Single-patient study offers promise for individualised depression treatment with DBS

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Despite its small sample size, a study in which a patient received closed-loop, deep brain stimulation (DBS) therapy has demonstrated positive clinical outcomes and indicates the potential held by individualised, biomarker-driven neuromodulation for treatment-resistant depression. This is according to a study report authored by Katherine Scangos (University of California, San Francisco, USA) and colleagues, and published in Nature Medicine.

Scangos et al begin their report by noting that DBS is a promising treatment option for neuropsychiatric conditions like major depression and that, due to the complex, underlying neural circuits associated with depressive symptoms, personalised approaches may help to optimise this DBS indication further. They also note that personalisation can be achieved by temporally controlling stimulation—as in closed-loop neuromodulation, whereby a patient’s own physiological activity is used to selectively trigger stimulation only when a certain pathological state is detected.

In addition to this potential for improved success rates in treating depression, they state that closed-loop stimulation also mitigates concerns surrounding neural adaptation, preserves battery life and reduces side-effects. However, they continue, closed-loop therapy requires a symptom-specific biomarker that has not previously been identified in patients with major depression.

In their report, they recount a study involving one 36-year-old female patient with severe, treatment-resistant depression in whom a biomarker of major depressive symptoms was identified during a 10-day period of intracranial corticolimbic circuitry mapping using sEEG electrodes (PMT Corporation). Following this, the researchers successfully implemented the biomarker when unilaterally implanting the US Food and Drug Administration (FDA)-approved RNS system (NeuroPace) in the patient’s right hemisphere, and delivered closed-loop neuromodulation therapy over several months.

Scangos and colleagues report that implementation of closed-loop therapy rapidly improved both symptom severity—which was measured daily with the Six-item Hamilton depression rating scale (HAMD-6) and the visual analogue scale (VAS)—and depression (periodic Montgomery-Åsberg depression rating scale [MADRS]). The patient’s MADRS score decreased from 33 prior to turning on the treatment to 14 at the first during-treatment assessment carried out after 12 days of stimulation, and dropped below 10 (remission) several months later. Similarly, her HAMD-6 and visual analogue scale-depression (VAS-D) scores dropped precipitously the morning after stimulation started, and were lower the week after stimulation was turned on compared to the previous week, the authors add.

To evaluate whether their algorithm triggered stimulus delivery linked to patient symptoms, and not randomly, the researchers used dynamic time warping (DTW) to nonlinearly align daily symptom severity (VAS-D) and biomarker detection count time traces over two months, and calculated their relative post-alignment distance. They found that fluctuation in daily symptoms was significantly associated with fluctuation in the number of device-detected biomarker events—suggesting their biomarker detection algorithm was significantly better at detecting changes in symptom severity as compared to random chance.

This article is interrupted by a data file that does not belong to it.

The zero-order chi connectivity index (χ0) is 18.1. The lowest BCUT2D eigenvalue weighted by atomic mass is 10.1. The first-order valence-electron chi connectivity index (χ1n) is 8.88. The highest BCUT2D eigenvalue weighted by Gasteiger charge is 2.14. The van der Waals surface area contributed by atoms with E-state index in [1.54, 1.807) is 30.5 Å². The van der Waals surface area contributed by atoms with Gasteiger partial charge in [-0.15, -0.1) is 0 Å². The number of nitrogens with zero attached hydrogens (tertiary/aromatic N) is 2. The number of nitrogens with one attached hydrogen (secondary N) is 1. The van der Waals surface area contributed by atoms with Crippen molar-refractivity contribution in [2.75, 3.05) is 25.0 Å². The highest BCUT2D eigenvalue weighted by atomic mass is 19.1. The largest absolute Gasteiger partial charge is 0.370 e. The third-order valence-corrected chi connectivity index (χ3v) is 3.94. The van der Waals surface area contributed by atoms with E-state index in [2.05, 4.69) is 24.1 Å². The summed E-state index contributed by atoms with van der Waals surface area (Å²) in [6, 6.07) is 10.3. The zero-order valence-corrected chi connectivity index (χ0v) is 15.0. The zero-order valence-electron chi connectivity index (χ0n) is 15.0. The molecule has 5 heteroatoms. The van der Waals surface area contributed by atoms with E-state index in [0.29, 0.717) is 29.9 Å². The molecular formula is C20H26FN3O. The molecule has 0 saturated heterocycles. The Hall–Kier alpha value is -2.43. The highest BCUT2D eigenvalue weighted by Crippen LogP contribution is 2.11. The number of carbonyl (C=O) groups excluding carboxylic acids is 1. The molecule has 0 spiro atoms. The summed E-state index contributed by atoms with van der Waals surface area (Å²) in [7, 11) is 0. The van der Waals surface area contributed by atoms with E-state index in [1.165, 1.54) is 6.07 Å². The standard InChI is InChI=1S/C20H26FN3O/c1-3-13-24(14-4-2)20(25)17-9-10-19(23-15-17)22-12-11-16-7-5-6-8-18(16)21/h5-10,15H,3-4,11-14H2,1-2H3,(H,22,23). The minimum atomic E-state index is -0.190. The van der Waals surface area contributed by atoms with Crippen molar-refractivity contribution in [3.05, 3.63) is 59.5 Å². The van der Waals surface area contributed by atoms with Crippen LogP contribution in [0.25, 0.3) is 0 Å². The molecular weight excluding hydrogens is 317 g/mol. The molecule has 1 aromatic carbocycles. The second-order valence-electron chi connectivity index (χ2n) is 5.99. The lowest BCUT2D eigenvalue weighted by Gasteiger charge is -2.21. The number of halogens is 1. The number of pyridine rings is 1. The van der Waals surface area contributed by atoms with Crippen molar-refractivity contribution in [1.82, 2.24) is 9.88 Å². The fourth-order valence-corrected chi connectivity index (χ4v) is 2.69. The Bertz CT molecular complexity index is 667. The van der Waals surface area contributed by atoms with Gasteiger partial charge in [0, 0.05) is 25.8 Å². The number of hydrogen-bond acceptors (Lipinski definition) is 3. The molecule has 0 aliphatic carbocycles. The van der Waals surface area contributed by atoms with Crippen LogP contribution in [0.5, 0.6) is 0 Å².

“In conclusion, we show the successful development of a personalised biomarker of depression-specific symptoms and implementation of closed-loop therapy for MDD [major depressive disorder],” Scangos et al write. “Success was predicated on a clinical mapping stage before chronic device placement, a strategy that has been utilised in epilepsy to map seizure foci in a personalised manner but has not previously been performed in other neuropsychiatric conditions.

“The new framework presented in this article could advance biomarker-based neural interfaces, and enhance the mechanistic understanding and treatment of a broad range of neuropsychiatric conditions.” Scangos et al

“During this stage, we developed a comprehensive, multimodal framework for selection of sensing and stimulation brain targets. Our approach included personalised stimulus-response mapping, pairing of resting-state signals with clinical symptom measures, and identification of functionally and structurally connected subnetworks across the corticolimbic network.”

The authors note that their research cannot evaluate if this specific biomarker of depression is present in all patients, and go on to acknowledge limitations of the study including its small sample size—which makes it hard to know whether these results will generalise—and the fact clinicians were not always blinded to stimulation location or parameters. However, they add that “the intent of this study was not to address the efficacy of closed-loop neuromodulation for MDD, which would require a double-blind, randomised controlled, adequately powered study”.

“In this study, we established proof-of-concept for a new, powerful treatment approach for neuropsychiatric disorders,” they conclude. “The new framework presented in this article could advance biomarker-based neural interfaces, and enhance the mechanistic understanding and treatment of a broad range of neuropsychiatric conditions.”


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